Gavan Reilly: How can you follow a policy when even the Government can’t explain it?

I wrote on these pages a few weeks back about how Fianna Fáil had a misfiring start to its time in government, partly because it had yet to fluff out its communications staff. This may be part of the reason why some of its previous PR fluff-ups keep coming back to haunt it.

It might be a tedious question to ask, but: what is the current travel advice about going to Malta? Some readers may think it’s ‘you can go’. Others might think it’s ‘you are asked not to go, but you can if you want’. Another reader might say, ‘essential travel only’.

The reason there’s such confusion about it is because all of the above are, arguably, true. There are three Government websites with travel advice: the main website, the separate pages run by the Department of Transport, and another by the Department of Foreign Affairs (which is the historical route through which travel advice is issued). It may not be a coincidence that those three Departments are run by ministers from three different parties.

So even though Micheál Martin told me at a press conference last night that people shouldn’t be leaving the country in the first place, the Department of Foreign Affairs has worded its advice specifically so that the Green List countries are explicitly exempt from the blanket advisory to stay in Ireland. Ministers therefore preaching about the need to stay at home and protect Ireland from the coronavirus are contradicting their own written advice.

The rationale behind the new regulations is to enforce the public health advice, but that’s hard to do if the public health advice isn’t clear. If three different Government websites have contradictory advice about whether you can visit Malta, which website is authoritative – and do you run the risk of losing your income by taking the holiday you had already paid for?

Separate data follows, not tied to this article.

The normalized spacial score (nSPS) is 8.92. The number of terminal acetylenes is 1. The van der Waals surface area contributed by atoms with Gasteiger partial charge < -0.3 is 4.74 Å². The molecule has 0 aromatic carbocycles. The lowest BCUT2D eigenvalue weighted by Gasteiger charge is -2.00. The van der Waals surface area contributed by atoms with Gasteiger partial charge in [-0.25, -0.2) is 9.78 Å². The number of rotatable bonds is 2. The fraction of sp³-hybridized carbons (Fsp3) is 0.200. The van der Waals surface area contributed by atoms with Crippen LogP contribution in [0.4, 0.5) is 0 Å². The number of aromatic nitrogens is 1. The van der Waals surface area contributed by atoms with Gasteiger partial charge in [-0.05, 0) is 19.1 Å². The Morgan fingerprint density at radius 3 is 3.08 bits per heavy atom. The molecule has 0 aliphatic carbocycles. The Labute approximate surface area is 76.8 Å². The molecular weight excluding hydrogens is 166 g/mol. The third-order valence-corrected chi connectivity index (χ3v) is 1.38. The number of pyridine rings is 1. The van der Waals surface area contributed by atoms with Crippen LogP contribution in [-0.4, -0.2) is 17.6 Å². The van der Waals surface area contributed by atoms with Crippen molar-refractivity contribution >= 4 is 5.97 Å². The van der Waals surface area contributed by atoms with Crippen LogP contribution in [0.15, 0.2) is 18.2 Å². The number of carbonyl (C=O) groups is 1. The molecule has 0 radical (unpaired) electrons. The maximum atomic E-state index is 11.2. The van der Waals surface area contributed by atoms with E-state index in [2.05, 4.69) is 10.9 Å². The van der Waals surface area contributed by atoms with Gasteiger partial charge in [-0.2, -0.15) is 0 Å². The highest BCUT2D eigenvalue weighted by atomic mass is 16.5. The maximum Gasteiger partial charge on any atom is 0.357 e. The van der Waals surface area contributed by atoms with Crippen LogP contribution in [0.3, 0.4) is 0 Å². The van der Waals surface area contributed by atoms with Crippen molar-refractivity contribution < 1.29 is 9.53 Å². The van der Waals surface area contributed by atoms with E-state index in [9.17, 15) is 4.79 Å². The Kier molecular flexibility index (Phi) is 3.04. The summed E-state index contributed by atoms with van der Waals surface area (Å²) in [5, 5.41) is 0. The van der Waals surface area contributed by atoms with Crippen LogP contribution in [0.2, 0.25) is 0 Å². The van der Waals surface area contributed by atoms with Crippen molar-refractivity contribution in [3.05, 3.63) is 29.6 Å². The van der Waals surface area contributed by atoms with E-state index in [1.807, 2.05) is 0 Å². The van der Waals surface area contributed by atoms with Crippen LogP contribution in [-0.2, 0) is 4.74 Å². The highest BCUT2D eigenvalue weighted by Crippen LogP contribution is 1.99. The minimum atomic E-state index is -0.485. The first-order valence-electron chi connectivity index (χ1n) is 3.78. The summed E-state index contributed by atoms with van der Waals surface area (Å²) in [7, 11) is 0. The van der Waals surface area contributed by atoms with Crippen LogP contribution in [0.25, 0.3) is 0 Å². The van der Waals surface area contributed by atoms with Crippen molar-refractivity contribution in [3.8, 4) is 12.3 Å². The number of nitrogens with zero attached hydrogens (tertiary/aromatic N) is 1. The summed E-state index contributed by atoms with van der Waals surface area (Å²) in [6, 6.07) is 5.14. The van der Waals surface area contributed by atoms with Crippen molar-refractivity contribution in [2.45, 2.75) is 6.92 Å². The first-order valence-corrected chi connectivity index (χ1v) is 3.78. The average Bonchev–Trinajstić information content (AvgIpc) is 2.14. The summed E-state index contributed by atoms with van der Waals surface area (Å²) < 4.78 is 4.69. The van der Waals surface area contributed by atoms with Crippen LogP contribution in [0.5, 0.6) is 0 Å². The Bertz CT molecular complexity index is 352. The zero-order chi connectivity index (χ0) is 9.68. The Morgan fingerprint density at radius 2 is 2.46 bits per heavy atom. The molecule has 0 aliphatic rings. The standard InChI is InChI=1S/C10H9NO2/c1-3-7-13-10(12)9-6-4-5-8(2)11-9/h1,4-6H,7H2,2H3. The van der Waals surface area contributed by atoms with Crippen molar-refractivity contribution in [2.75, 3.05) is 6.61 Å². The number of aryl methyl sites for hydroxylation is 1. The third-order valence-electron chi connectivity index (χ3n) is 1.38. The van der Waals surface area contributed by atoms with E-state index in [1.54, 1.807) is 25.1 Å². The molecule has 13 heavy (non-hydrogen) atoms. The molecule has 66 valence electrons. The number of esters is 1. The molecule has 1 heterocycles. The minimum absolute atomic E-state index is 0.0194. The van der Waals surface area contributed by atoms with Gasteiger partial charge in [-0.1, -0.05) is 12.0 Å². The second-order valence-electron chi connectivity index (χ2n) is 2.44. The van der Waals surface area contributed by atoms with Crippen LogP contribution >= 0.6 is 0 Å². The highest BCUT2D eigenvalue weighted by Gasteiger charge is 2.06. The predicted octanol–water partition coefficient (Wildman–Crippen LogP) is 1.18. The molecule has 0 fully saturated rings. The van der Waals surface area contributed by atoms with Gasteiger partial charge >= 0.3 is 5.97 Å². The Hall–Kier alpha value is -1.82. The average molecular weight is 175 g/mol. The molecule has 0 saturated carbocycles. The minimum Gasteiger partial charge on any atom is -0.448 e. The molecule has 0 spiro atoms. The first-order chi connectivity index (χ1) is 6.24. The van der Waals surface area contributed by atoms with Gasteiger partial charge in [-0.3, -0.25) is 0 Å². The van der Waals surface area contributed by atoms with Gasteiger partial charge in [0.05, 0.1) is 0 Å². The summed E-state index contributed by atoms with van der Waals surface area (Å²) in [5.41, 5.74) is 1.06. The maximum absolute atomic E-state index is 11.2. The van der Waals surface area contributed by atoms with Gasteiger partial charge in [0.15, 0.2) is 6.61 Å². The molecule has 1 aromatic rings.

That’s another issue on which communications were sub-par, though at least it’s not Fianna Fáil’s doing. Heather Humphreys did nothing to notify the public to a change in the rules around access to the PUP. It has always been the case, codified in law, that those claiming the Dole or the PUP could leave the country for a fortnight’s holiday – so unless they also browsed the Irish Statute Book website before departure they weren’t to know they could lose the payment by travelling, even if self-isolating on return.

Which is another issue: Humphreys claims the new rule is to enforce health advice, but Varadkar said it was because a claimant would not be available to work for two weeks on return. Which is it? Is travelling to Malta still permitted or not? And why are the unemployed considered to be ‘off the market’ for work when housebound, while the Government simultaneously asks the entire workforce (including its own employees) to work from home anyway?

By the way: cutting Cabinet pay by 10% should not let the Government reclaim moral authority. The last Government didn’t gloat when it turned down pay increases to which it was entitled under successive public pay deals – Leo Varadkar’s job carried a salary of €207,590 but he only drew down €185,350. The new Government didn’t explain yesterday that those voluntary pay cuts lapsed when Martin took over… so his 10% deduction still leaves his effective pay at €186,831, higher than his predecessor.

A ‘pay cut’ which actually results in ministers taking home more than the last ones? That’s one communications victory, at least.

Gavan Reilly is the Political Correspondent for Virgin Media and Political Columnist for The Meath Chronicle

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